Thank you for every person, every thought, every word, every kindness, every message, every email, every prayer, every visit, every coffee, every meal, every anything that has given me a booster along the way. You all have helped build this success and I hope that each one of you can join in my happiness and delight right now.

Much love to you all and look forward to catching up with each of you soon,

Danika,

Summertime sadness

 

“What a beautiful day! You can’t feel bad in this weather.”

 

“At least it’s sunny outside, that must make you feel better.”

 

“You’ll feel better if you get out in the sunshine.”

 

Fact: some people can suffer from a illness called SAD (seasonal affective disorder) where the lack of sunshine in the winter months causes them to feel down or flat and out of sorts. When the summer and long sunny days return, this illness reverses and the person gets back to “normal”.

Fact: some people can suffer from major depression where a lack of serotonin causes severe symptoms including inability to enjoy life, lack of motivation, guilt, sadness and suicidal thoughts. Sunshine does not increase serotonin and has no effect on depression.

It’s odd to me how many people have suggested that sunshine will, has, should, could or might make me feel better. I agree that being in the sun makes you feel better when you have a cold, a broken leg, are having a bad day, or are at the beach. But not true for depression, FYI. At least not for me.

I actually find sunshine makes me feel worse.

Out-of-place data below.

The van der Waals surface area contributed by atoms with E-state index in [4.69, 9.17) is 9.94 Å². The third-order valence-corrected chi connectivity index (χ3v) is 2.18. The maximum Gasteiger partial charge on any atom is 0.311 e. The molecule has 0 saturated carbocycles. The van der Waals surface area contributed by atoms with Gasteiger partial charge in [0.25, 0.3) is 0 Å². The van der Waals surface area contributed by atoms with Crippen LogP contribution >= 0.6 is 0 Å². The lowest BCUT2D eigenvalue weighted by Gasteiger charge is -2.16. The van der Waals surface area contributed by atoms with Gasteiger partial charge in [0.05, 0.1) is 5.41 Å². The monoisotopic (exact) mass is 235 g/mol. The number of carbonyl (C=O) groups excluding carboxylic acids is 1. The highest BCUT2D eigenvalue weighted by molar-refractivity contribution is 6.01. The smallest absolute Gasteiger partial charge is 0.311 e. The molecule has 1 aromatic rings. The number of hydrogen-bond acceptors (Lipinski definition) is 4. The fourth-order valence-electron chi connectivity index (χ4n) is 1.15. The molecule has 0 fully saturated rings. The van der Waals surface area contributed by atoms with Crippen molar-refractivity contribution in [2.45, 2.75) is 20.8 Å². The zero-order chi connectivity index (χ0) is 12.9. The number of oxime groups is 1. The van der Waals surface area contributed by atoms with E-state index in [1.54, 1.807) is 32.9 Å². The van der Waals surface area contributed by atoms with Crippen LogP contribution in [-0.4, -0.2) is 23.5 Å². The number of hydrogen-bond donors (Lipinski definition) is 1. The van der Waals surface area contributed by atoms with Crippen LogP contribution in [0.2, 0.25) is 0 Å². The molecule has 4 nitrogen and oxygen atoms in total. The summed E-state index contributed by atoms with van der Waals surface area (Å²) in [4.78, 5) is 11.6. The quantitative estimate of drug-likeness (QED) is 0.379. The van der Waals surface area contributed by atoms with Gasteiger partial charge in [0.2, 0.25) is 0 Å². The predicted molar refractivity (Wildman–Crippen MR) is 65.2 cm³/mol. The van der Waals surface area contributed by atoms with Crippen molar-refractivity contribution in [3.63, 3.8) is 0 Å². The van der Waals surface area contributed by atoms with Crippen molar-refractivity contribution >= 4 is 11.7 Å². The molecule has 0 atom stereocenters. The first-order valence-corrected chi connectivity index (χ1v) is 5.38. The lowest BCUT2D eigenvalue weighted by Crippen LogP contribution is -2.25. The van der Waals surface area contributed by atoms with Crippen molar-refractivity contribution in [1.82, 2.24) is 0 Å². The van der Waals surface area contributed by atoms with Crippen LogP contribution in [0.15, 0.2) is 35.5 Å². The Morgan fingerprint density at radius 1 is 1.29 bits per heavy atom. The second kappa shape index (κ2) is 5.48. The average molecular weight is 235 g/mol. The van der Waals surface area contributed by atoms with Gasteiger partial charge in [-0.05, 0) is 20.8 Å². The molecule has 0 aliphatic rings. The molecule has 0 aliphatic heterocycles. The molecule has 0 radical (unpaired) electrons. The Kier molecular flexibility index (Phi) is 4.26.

Before I got sick, I loved the sun. I looked forward to sunny days. I checked the weather every day to see if it would be a good day to sit outside for lunch.

In theory I still do love sunny days. But sitting in the sun doesn’t make my head a better, easier place to be.

Sitting in the sun while the inside of my head looks and feels like a dusty, musty, fusty, dark, dingy, crumbly, decaying, spider-webby room filled with sharp things and broken glass and knives and tears and hurt and pain only points out to me the contrast.

Why would that make me feel better? How can that make me feel better?

Incongruous: adjective, meaning not in harmony or keeping with the surroundings or other aspects of something.

 

That’s a perfect description of me sitting outside in the sun.

I am not in harmony with the surroundings. I am not in keeping with the environment. I don’t fit, I don’t match, I’m out of place.

Being out there in the sun just makes me feel out of place. Glorious sun streaming down on my face and inside I’m full of darkness and hardness and awfulness and horridness.

It’s brutal.

So actually, I feel much more at home on a cold, rainy, foggy, cloudy, overcast, snowy, icy, windy, awful day.

I do go out on the fine sunny days and try to enjoy life. I try. I take my camera, try to get some shots to record that I’m out in the sun. That I’m out enjoying life. And sometimes I do enjoy it for a while. But it’s all a distraction. Then you go back home and there it is again, the black dog, waiting.

Waiting.

The black dog does not like sunshine, or enjoying life, or going out on fine days. He likes the musty, dusty, fusty room and the dark, sharp, hurtful things.

If possible he will go with me as I head out on a sunny day. He will go with me so that he can sit next to me and over-shadow me and ruin the sunny day.

He’s such a spoil-sport!